After your dog has been told "OK", have your assistant immediately call your dog to her by saying his name and yelling "Find (insert her name)" excitedly, while running away.
Repeat this process until your dog is automatically looking for your assistant as soon as he is released. When he begins to do this, have each person hide partially out of sight, rather than run away, when it is her turn to call him next. Continue to reward him when he comes both of you.
Change the instructor
When your dog can find both of you quickly, even while partially hidden, have whoever tells the dog "OK", also tell him "Find (insert the hider's name)" so that the person who is hiding is no longer the one calling your dog. If your dog struggles to find you, give him hints by either calling his name, making a random noise, or clapping until he locates you.
Make it harder
When your dog can successfully find the hider when you tell him to find her, make the game harder by hiding completely out of sight. Practice that until your dog has mastered finding under those conditions as well. When your dog has mastered that, continue to make the game harder and harder. Do this by adding more people to the game. Do this by hiding further away, or under things, or inside your house on a different level than your dog. Always make the game lots of fun for your dog and give him hints if he gets stuck so that he will not give up.
The Toy Method
Get set up
To begin, go to a safely enclosed area with a lot of room. Somewhere such as a fenced in yard is ideal. Choose two of your dog's favorite toys. If your dog likes to play Tug of War, choose two tug toys, one for you and one for your assistant. If your dog does not like to play Tug of War but loves to play Fetch, then choose two balls.
Call your dog
In the enclosed area let your dog off leash. When your dog wanders several feet away from you call his name and excitedly yell "Find (insert your name)", and run away from him while acting very goofy.
Reward with play
When your dog gets to you show him the tug toy or ball, and initiate a game of Tug or Fetch. Make it really fun for him. After a couple of minutes of playing, stop the game, and when he drops the toy tell him "OK".
Repeat with your assistant
As soon as you tell your dog "OK", have your assistant call your dog's name and yell "Find (insert her name)", and run away excitedly. This should cause your dog to chase her now. When your dog reaches her, have her play with him with her toy also, and then release him with an "OK" after.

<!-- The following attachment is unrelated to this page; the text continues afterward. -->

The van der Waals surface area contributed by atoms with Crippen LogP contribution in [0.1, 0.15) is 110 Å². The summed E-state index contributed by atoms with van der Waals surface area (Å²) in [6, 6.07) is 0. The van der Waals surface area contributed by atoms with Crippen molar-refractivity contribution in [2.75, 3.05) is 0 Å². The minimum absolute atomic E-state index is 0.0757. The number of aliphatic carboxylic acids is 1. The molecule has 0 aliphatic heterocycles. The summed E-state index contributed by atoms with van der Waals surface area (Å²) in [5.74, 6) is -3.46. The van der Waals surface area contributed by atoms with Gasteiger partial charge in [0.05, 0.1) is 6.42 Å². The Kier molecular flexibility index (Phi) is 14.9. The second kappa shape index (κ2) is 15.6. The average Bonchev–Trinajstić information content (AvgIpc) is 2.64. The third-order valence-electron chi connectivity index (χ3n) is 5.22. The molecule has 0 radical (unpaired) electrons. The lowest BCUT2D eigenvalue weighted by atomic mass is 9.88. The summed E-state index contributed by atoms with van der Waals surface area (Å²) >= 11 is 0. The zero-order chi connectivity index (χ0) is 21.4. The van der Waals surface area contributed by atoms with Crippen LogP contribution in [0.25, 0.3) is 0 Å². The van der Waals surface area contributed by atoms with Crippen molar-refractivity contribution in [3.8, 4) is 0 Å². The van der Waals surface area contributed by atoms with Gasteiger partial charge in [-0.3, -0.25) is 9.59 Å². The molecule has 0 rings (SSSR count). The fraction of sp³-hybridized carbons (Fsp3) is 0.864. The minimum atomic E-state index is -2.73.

Repeat calling him back and forth like that until he immediately tries to go to the other person when told "OK". When he does that, then make the game harder by hiding partially out of sight while your dog is playing with your assistant still.
Change the instructor
When your dog can find both of you pretty quickly, even when partially hidden, then change who tells the dog to find. After you have told your dog "OK" then tell your dog "Find (insert your assistant's name)". If your dog seems confused then have your assistant give your dog a hint by saying his name, making a random noise, or clapping until he locates her. Once he has found her, have your assistant tell your dog to find you also.
When your dog is able to find both of you when told to, make the game harder by choosing hiding spots completely out of your dog's sight. If he struggles to find you in these new spots, give him a hint until he is successful. Continue to reward him with a game of Tug of War or Fetch whenever he finds either of you.
When your dog can find you even while out of sight, increase the difficultly even more. To increase the difficulty, you can introduce more people to the game, hide in a harder place, such as on a different level of your home than where your dog is, play the game in locations with competing scents, like a field outside, or instruct your dog to find someone he did not know was hiding. Continue to give your dog hints if he cannot find you or your assistant, so that he does not give up on the game. Always make the game fun for your dog and enjoy including him!
By Caitlin Crittenden
Published: 01/22/2018, edited: 01/08/2021